Breastfeeding has always been something I just assumed I would do. Pre baby I never gave it much thought. When midwives asked me if I would be doing it I said yes, they ticked their box and that was that. We didn’t buy formula “just incase” and I never looked into bottles or sterilising or any other bottle feeding paraphernalia. I was going to breastfeed.
What I wish someone had told me while I was still in my naive little pregnancy bubble was how hard it can be. How, even if you get your latch right straight away, it can hurt and be sore and you’ll be tired and stressed, and you’ll feel this enormous amount of pressure because it’s on you to keep this tiny little baby alive and nurtured. How you’ll worry about how much milk they are getting and you’ll close your eyes every time they put your baby on the scales to check their weight gain. About the cluster feeding and the growth spurts and the knack little babies have for always wanting to feed the minute you sit down to a hot meal. About nursing strikes and fussing and the leaking and the biting. And that’s if it goes well! Certainly no one mentioned to me the chance of having difficulty getting your baby latched, and the problems that can be caused by tongue tie, jaundice or allergies. So in the interest of honest motherhood and normalising how difficult, but how worth it, breastfeeding is – here’s my story.
Dilan was born on November 21st 2013 and immediately had difficulties latching. I was helped to express some colostrum into a syringe and fed him that way whilst I tried to encourage him to latch. That was the first moment in 9 months I had considered not being able to breastfeed. The next few days are a total blur to me and I’m not really sure of the order it all happened in. Dilan found it very difficult to latch and became increasingly lethargic and sleepy. We were trying so many different things – striping him off to feed, making our hands cold in an attempt to wake him up, blowing into his face to keep him awake long enough to feed. He became yellow from jaundice, although thankfully stayed below the treatment line, and midwives seemed at a loss for what to suggest next. They tested his blood sugar levels and insisted on topping him up with formula which he promptly threw up. I began to express around the clock trying to meet the demands of some chart I’d been shown which listed how many ml he should have per feed. We fed it to him using a small medicine cup so we could avoid nipple confusion caused by introducing a bottle. We would practically force feed him this huge amount of milk and then I would immediately attach myself to a double pump to express enough for the next feed. It became an awful, viscous cycle.
Three days after I delivered I was finally discharged after begging them to let me go. We still couldn’t get Dil to latch but I was convinced once I was home with more support around me we would be ok. Once home things suddenly became a lot scarier. The hand pump we had bought was nothing compared to the double electric pump I’d used in hospital and making sure I had enough milk for every feed was sending me insane. The night we got home I became totally panicked and sent Dilan’s dad out for formula. It must’ve been about 10pm on a Sunday night but somehow he found some. By the time he got back I had calmed down enough to carry on expressing. As the days went on Dil was still lethargic and jaundice so we would wake him to feed every two hours. Days and nights just blurred into one, I was either feeding him or desperately trying to express enough in time for the next feed. He started drinking more and more milk at every feed. If we left the house I was terrified we would run out of expressed milk before we got home, and feeding him with this tiny medicine cup was time consuming and messy. We gave him formula one last time and, again, he threw it up. This time choking on his vomit and turning purple which was terrifying. We expressed and cup fed for two weeks, and looking back I don’t even know how we lasted that long.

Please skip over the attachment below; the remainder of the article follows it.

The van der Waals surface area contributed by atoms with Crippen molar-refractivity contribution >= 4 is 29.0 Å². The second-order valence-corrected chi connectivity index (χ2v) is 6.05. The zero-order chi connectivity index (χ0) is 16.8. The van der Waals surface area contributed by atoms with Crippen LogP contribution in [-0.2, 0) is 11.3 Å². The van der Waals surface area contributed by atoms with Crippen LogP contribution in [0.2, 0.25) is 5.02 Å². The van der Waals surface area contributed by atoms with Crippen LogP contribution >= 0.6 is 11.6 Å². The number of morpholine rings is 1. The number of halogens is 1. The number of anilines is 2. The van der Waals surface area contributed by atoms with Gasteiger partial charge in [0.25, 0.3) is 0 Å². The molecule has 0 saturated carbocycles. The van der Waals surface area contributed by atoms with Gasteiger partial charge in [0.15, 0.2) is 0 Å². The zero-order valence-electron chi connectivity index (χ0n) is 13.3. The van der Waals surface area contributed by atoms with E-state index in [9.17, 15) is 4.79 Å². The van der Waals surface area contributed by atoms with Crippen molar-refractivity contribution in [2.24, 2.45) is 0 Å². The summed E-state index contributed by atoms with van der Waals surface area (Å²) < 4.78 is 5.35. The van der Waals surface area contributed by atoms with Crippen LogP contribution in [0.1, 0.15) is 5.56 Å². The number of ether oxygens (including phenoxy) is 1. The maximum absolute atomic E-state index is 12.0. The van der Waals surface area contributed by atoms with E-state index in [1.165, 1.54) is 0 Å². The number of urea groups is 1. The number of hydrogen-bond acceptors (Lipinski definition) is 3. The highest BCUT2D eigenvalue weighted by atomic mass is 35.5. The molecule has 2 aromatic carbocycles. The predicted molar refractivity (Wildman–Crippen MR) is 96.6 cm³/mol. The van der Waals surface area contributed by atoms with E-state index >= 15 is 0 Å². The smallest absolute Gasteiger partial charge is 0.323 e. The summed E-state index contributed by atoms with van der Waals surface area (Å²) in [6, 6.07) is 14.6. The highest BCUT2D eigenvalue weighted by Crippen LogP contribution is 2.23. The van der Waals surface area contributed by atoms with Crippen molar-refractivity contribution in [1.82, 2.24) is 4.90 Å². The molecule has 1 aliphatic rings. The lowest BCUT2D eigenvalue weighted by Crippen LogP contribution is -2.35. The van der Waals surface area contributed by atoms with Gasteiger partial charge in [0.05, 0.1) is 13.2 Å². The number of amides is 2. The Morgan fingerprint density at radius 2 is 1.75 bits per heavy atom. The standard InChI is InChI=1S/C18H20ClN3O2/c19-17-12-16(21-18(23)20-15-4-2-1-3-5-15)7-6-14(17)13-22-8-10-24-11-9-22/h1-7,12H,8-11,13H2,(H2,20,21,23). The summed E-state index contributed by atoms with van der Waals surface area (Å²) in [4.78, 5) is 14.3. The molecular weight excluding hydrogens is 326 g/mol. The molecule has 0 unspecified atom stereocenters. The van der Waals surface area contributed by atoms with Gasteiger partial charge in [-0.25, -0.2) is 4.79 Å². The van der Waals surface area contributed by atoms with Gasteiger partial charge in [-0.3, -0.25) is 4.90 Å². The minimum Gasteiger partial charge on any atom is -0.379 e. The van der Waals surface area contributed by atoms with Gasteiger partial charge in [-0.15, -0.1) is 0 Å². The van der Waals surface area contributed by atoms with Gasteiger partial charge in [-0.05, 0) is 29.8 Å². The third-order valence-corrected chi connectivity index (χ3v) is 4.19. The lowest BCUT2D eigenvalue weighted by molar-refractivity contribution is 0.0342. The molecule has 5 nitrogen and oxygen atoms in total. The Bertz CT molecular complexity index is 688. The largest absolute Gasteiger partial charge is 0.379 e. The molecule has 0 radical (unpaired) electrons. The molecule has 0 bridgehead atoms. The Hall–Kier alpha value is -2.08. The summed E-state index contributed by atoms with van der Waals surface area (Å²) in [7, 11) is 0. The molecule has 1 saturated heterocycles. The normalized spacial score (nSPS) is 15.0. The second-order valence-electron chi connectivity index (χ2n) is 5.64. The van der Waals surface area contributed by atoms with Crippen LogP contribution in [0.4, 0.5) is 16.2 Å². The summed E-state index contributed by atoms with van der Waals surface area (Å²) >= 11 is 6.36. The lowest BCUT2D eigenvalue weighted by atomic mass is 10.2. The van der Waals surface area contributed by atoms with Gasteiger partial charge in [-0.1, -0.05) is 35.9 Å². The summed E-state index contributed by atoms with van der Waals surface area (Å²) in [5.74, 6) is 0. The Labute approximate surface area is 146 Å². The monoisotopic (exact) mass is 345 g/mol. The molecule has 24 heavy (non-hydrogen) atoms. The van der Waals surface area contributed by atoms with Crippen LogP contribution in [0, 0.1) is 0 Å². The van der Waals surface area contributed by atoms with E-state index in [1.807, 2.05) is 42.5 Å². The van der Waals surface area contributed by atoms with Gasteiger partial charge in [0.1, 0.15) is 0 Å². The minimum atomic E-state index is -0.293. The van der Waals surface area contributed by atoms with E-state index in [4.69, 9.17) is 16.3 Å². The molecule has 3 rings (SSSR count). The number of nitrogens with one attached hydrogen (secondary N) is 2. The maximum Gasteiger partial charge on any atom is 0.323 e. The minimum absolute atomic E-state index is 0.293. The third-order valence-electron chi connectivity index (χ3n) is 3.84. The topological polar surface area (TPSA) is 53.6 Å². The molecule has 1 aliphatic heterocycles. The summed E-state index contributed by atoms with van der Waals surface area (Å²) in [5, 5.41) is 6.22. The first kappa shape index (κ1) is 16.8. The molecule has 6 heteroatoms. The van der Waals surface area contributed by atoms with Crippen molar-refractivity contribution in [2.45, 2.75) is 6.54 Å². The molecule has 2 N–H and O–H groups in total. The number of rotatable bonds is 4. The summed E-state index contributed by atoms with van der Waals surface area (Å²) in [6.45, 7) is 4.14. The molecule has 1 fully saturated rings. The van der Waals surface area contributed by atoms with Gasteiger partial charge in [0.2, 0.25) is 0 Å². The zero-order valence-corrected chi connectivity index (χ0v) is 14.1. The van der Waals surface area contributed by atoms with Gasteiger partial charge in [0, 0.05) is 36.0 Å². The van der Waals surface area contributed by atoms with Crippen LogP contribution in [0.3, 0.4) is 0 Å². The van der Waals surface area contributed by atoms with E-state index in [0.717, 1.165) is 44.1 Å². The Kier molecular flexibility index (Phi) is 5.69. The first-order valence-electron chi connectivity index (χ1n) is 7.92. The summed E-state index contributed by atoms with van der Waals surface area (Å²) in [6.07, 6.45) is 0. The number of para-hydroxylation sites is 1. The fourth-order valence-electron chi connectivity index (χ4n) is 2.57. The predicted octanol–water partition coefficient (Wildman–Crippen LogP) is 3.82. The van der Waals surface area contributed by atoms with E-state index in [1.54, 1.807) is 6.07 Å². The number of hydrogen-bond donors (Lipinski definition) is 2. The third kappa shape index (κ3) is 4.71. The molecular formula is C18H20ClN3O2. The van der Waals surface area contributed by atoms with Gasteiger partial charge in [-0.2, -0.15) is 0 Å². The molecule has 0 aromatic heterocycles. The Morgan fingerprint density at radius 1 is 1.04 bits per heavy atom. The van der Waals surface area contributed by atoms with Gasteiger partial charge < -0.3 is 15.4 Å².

Midwives had no more suggestions, I was just met with shrugs and told “well, you’re doing everything you can”. One local support group was suggested to me but the lady running it was on holiday. I felt helpless and desperate, but stayed determined. My sister researched so many things and suggested trying a different brand of nipple shield. I ordered them straight away and I can’t even describe the amount of happiness and relief I felt getting him latched the first time using them. Nipple shields are absolutely not something I would recommend to new mothers and come with a lot of risks attached but for us they completely saved our journey. Once he could latch confidently we settled into breastfeeding life and every time we rode out a growth spurt or cluster feeding I would feel a little grateful for being able to do it. I was so happy we had found a solution, I couldn’t face trying to change it again so we carried on with the shields instead of trying to wean him off of them.